8.12 Confidentiality during research
Most studies involve keeping details about a study confidential including any early results.
Community advocates also need to understand and follow similar confidentiality guidelines. This sometimes includes signing a confidentiality agreement.
Most studies will result in one group in a study doing better than another. As an advocate you may get to see these results before they are presented in public.
But early results can also change during the study.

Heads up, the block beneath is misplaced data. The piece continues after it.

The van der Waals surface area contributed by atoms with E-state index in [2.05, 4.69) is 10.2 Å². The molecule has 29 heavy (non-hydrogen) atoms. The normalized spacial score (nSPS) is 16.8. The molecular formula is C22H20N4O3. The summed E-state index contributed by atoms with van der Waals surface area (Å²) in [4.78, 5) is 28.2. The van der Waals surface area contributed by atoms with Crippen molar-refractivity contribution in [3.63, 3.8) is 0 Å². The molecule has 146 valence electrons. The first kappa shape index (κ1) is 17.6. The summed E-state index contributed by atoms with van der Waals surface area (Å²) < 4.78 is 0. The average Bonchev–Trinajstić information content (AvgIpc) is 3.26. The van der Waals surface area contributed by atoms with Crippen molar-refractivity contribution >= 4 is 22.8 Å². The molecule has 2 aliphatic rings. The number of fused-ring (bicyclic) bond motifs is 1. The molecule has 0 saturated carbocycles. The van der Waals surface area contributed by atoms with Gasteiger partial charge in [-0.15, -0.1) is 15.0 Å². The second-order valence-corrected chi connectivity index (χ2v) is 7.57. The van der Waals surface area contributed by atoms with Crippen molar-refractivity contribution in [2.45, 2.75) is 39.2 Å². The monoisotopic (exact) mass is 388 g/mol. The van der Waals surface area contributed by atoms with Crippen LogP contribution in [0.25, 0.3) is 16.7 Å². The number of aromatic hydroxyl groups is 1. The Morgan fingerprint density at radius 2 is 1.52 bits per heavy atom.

As long as the study continues to be run ethically and as long as the study question hasn’t been answered, it is important that early results remain confidential.
Publicising early results could cause a study to never reach a final result.
For example, participants may stop or change treatment based on preliminary results, or on word-of-mouth, which might actually be wrong.
Early AZT studies are an example of where early short-term results led to stopping a study and then widely prescribing the drug. Only with results from a longer 2-year study did it become clear that there was no long-term benefit for most participants.
Only in exceptional circumstances and as a last resort should confidential results from an ongoing study be taken to the wider community. Any concerns though should always be discussed within the research group first.
Last updated: 1 January 2023.